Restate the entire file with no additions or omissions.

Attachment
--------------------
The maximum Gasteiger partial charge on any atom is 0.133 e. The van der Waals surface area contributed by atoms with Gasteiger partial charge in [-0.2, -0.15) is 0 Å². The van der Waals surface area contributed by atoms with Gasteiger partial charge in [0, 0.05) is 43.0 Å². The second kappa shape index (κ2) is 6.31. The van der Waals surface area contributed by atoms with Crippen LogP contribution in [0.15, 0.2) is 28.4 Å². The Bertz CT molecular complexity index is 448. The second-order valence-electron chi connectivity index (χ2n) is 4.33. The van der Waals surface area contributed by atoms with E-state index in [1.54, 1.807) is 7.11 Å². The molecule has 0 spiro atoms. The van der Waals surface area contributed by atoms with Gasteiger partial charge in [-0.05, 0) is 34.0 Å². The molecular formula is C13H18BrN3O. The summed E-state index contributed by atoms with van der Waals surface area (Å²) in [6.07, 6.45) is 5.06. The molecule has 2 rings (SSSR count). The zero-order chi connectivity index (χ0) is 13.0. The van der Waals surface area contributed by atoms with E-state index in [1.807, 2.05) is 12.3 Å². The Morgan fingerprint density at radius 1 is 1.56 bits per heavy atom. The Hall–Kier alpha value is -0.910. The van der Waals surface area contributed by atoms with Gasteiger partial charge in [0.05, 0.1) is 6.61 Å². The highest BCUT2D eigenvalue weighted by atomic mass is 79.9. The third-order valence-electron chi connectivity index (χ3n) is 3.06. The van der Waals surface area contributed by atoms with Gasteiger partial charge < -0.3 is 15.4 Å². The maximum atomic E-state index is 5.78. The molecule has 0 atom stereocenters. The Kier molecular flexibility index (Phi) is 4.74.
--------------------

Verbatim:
The maximum Gasteiger partial charge on any atom is 0.133 e. The van der Waals surface area contributed by atoms with Gasteiger partial charge in [-0.2, -0.15) is 0 Å². The van der Waals surface area contributed by atoms with Gasteiger partial charge in [0, 0.05) is 43.0 Å². The second kappa shape index (κ2) is 6.31. The van der Waals surface area contributed by atoms with Crippen LogP contribution in [0.15, 0.2) is 28.4 Å². The Bertz CT molecular complexity index is 448. The second-order valence-electron chi connectivity index (χ2n) is 4.33. The van der Waals surface area contributed by atoms with E-state index in [1.54, 1.807) is 7.11 Å². The molecule has 0 spiro atoms. The van der Waals surface area contributed by atoms with Gasteiger partial charge in [-0.05, 0) is 34.0 Å². The molecular formula is C13H18BrN3O. The summed E-state index contributed by atoms with van der Waals surface area (Å²) in [6.07, 6.45) is 5.06. The molecule has 2 rings (SSSR count). The zero-order chi connectivity index (χ0) is 13.0. The van der Waals surface area contributed by atoms with E-state index in [1.807, 2.05) is 12.3 Å². The Morgan fingerprint density at radius 1 is 1.56 bits per heavy atom. The Hall–Kier alpha value is -0.910. The van der Waals surface area contributed by atoms with Gasteiger partial charge in [0.05, 0.1) is 6.61 Å². The highest BCUT2D eigenvalue weighted by atomic mass is 79.9. The third-order valence-electron chi connectivity index (χ3n) is 3.06. The van der Waals surface area contributed by atoms with Gasteiger partial charge < -0.3 is 15.4 Å². The maximum atomic E-state index is 5.78. The molecule has 0 atom stereocenters. The Kier molecular flexibility index (Phi) is 4.74.